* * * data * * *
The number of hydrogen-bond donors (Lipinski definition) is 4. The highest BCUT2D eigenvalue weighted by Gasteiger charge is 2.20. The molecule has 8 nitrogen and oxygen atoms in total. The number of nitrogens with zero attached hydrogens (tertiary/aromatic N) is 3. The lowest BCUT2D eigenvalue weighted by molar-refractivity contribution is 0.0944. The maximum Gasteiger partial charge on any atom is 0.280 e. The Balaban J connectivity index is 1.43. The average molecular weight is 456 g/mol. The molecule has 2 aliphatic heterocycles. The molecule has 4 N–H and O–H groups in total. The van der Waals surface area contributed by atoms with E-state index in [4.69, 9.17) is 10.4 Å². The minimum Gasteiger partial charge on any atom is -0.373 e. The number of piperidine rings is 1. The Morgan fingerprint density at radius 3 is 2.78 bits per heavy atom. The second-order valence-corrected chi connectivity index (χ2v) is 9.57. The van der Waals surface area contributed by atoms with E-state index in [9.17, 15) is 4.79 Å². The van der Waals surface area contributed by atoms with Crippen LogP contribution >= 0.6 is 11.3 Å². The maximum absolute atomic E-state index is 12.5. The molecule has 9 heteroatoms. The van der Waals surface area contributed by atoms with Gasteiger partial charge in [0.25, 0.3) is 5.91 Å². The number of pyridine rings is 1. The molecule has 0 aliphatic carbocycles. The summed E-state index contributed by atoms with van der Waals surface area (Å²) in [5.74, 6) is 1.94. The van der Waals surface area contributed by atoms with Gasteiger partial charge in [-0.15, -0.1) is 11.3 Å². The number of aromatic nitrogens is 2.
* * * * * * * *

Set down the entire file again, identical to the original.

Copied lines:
The number of hydrogen-bond donors (Lipinski definition) is 4. The highest BCUT2D eigenvalue weighted by Gasteiger charge is 2.20. The molecule has 8 nitrogen and oxygen atoms in total. The number of nitrogens with zero attached hydrogens (tertiary/aromatic N) is 3. The lowest BCUT2D eigenvalue weighted by molar-refractivity contribution is 0.0944. The maximum Gasteiger partial charge on any atom is 0.280 e. The Balaban J connectivity index is 1.43. The average molecular weight is 456 g/mol. The molecule has 2 aliphatic heterocycles. The molecule has 4 N–H and O–H groups in total. The van der Waals surface area contributed by atoms with E-state index in [4.69, 9.17) is 10.4 Å². The minimum Gasteiger partial charge on any atom is -0.373 e. The number of piperidine rings is 1. The Morgan fingerprint density at radius 3 is 2.78 bits per heavy atom. The second-order valence-corrected chi connectivity index (χ2v) is 9.57. The van der Waals surface area contributed by atoms with E-state index in [9.17, 15) is 4.79 Å². The van der Waals surface area contributed by atoms with Crippen LogP contribution >= 0.6 is 11.3 Å². The maximum absolute atomic E-state index is 12.5. The molecule has 9 heteroatoms. The van der Waals surface area contributed by atoms with Gasteiger partial charge in [0.25, 0.3) is 5.91 Å². The number of pyridine rings is 1. The molecule has 0 aliphatic carbocycles. The summed E-state index contributed by atoms with van der Waals surface area (Å²) in [5.74, 6) is 1.94. The van der Waals surface area contributed by atoms with Gasteiger partial charge in [-0.15, -0.1) is 11.3 Å². The number of aromatic nitrogens is 2.